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Government of South Russia

The Government of South Russia (Russian: Правительство Юга России Pravitel'stvo Yuga Rossii) was a White movement government established in Sevastopol, Crimea in April 1920.

Government of South Russia

Правительство Юга России
Pravitel'stvo Yuga Rossii
1920–1920
Flag of South Russia
Flag
Coat of arms of South Russia
Coat of arms
CapitalSevastopol
Common languagesRussian
GovernmentMartial law
Ruler 
• 1920
Pyotr Wrangel
Historical eraRussian Civil War
• Established
April 1920
• Dissolved
16 November 1920
Preceded by
Succeeded by
South Russian Government
Crimean Autonomous Soviet Socialist Republic

It was the successor to General Anton Denikin's South Russian Government (Южнорусское Правительство Yuzhnorusskoye Pravitel'stvo) set up in February 1920.[1]

General Pyotr Wrangel was the pravitel' (правитель, "ruler")[2] while the head of the government itself was the Chairman of the Council of Ministers, Alexander Krivoshein, with Peter Berngardovich Struve serving as foreign minister. The government officially adopted the name "Government of South Russia" on 16 August 1920, and it controlled the area of the former Russian Empire's Taurida Governorate, i.e., the Crimean Peninsula and adjacent areas of the mainland.

The Government of South Russia received assistance from the Allied Powers including France (which recognized it in August 1920) and the United States, as well as from the newly independent Poland. However, foreign support gradually dried up so offensives of the former Armed Forces of South Russia and the Volunteer Army, now called the Russian Army, had failed in Northern Taurida.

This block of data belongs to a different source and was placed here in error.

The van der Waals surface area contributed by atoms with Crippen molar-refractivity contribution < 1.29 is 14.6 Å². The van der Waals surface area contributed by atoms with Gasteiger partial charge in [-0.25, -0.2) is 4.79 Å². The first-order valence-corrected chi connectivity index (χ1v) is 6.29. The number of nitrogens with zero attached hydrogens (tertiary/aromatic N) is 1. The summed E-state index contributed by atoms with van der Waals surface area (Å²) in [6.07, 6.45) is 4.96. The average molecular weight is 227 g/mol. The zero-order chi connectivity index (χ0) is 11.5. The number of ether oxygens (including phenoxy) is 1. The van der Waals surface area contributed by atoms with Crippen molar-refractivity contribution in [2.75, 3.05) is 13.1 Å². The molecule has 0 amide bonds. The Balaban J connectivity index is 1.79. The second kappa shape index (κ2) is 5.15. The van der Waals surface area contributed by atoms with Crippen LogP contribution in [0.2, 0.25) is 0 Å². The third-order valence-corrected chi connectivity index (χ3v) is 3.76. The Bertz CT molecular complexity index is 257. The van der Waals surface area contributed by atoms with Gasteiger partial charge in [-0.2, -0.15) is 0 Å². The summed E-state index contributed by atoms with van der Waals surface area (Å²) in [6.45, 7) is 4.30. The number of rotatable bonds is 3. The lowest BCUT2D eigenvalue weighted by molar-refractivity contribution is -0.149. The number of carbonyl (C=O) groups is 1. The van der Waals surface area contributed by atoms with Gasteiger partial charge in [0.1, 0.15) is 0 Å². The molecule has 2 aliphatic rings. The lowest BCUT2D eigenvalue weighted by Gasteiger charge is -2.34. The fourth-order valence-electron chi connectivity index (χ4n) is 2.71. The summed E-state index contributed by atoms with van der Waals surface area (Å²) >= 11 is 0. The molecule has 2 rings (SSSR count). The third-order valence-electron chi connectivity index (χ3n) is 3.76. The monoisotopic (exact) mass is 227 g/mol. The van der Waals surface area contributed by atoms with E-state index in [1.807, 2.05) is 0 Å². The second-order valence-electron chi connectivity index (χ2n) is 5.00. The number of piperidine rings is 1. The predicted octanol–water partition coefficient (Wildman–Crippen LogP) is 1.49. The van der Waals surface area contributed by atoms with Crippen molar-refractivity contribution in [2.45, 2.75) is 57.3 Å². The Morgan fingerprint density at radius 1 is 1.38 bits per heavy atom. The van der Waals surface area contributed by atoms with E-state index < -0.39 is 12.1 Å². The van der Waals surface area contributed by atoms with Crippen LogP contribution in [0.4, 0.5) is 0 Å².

In early November with the Perekop–Chongar operation, the Bolsheviks won decisive victories and entered Crimea proper. Between 7 and 17 November it broke through Russian Army defenses on the Isthmus of Perekop, crossing the Sivash and capturing the Lithuanian Peninsula, the fortified Turkish Wall [ru], Yushun, and Chongar positions. After breaking through at Perekop, the front advanced into Crimea. Wrangel initiated an evacuation of 146,000 people to Constantinople with the last boats departing on 16 November. With this withdrawal, the final remnants of the White forces in European Russia were defeated.

ReferencesEdit

  1. ^ Evan Mawdsley. The Russian Civil War. Pegasus Books, 2007. p. 211. ISBN 978-1-933648-15-6
  2. ^ Evan Mawdsley. The Russian Civil War. Pegasus Books, 2007. p. 263. ISBN 978-1-933648-15-6

External linksEdit